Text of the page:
- Vessels are prohibited below Davis Dam on the Colorado River.
- The swimming area of Harrah’s Casino in Laughlin is also off-limits to vessels.
- Boating is prohibited at various locations on Lake Tahoe, including:
- Main beaches at Sand Harbor and Divers’ Cove within Lake Tahoe State Park
- Swimming areas at Incline Village General Improvement District and Burnt Cedar Beach
- Swimming area at Galilee at the Episcopal Camp and Conference Center
- Swimming area at Lakeridge General Improvement District
- Swimming area at Glenbrook Homeowner’s Association
- Swimming area at Hyatt Regency Lake Tahoe
- Swimming area at Zephyr Cove Marina
- Swimming area at Crystal Shores West
- Swimming and beach area adjacent to Nevada Beach as described in 33CFR 162.215.
Other Designated Areas:
- Prohibited boating areas also include:
- Dam and swim beach at Rye Patch Reservoir State Recreation Area
- Lahontan Reservoir Dam
- South Fork Reservoir Dam
- Wildhorse Reservoir Dam
- Eagle Valley Dam at Spring Valley State Park
- Chimney Reservoir Dam in Humboldt County
- County swim beach at Topaz Lake
- Swimming and diving areas at Sparks Marina Park.
In these designated areas, vessels are not permitted to ensure safety and preserve the recreational environment. (Refer to NAC 488.465)
Boating Restrictions in Wildlife Management Areas
Boating regulations vary within Nevada's Wildlife Management Areas (WMAs). Here are the restrictions imposed on vessel usage in certain WMAs:
Overton Wildlife Management Area (Clark County)
- Vessels are prohibited on all ponds within the Overton WMA.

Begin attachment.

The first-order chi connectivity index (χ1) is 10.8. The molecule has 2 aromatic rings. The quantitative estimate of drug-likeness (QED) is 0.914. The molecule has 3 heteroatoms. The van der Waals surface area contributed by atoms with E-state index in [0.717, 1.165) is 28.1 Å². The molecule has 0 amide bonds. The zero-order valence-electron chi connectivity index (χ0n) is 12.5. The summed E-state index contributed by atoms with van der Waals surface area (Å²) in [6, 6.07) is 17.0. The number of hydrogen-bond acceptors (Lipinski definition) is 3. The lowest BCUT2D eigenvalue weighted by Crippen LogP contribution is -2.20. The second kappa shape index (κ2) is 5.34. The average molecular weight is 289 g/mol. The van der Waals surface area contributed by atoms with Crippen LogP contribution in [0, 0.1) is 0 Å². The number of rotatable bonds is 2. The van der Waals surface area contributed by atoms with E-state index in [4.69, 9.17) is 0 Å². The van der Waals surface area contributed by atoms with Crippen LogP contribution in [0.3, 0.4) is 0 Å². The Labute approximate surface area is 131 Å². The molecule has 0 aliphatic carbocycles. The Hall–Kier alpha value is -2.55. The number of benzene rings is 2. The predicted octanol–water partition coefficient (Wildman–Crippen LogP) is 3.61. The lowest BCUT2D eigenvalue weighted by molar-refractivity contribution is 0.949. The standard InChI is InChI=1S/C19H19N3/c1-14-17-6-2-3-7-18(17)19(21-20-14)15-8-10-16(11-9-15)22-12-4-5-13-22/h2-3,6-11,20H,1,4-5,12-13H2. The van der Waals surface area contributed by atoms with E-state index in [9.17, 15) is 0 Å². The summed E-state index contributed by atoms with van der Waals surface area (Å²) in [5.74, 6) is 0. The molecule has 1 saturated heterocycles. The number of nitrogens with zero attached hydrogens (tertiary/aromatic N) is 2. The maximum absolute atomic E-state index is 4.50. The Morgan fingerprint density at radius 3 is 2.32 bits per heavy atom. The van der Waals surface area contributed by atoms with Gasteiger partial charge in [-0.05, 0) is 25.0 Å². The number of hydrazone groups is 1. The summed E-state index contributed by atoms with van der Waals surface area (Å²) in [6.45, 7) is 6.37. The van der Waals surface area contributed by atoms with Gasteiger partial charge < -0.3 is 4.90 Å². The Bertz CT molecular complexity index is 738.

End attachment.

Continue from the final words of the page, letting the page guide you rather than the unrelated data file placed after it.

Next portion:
- However, vessels are permitted on the portion of the area covered by Lake Mead, except during Overton Hunt Days, when only authorized waterfowl hunters may use vessels.
Humboldt Wildlife Management Area (Churchill and Pershing Counties)
- All vessels are prohibited on ponds in the Humboldt and Toulon Sink areas five days before the opening day of the waterfowl season.
- Airboats are prohibited on the Humboldt Sink until one hour after the legal shooting time on the opening day of the waterfowl season.
- Additionally, airboats are prohibited on the Toulon portion of the area during the waterfowl season.
Mason Valley Wildlife Management Area (Lyon County)
- From February 15 to August 15 of each year, all vessels are prohibited in the Mason Valley WMA, except in specific areas:
- Hinkson Slough
- Bass Pond
- Crappie Pond
- Beaver Slough
- The Walker River
- North Pond
Fort Churchill Cooling Pond Cooperative Wildlife Management Area
- All vessels and floating devices are prohibited on the pond, except those used by NV Energy employees for official duties.
Wayne E. Kirch Wildlife Management Area
- Only vessels without motors may be used on Dacey Reservoir from February 15 to August 15 of each year.
These restrictions do not apply to vessels owned, operated, and used for official purposes by the Department of Wildlife. For the purposes of these regulations, a vessel is considered in use if it is on the state's waters and not grounded on the shore. (Refer to NAC 488.467)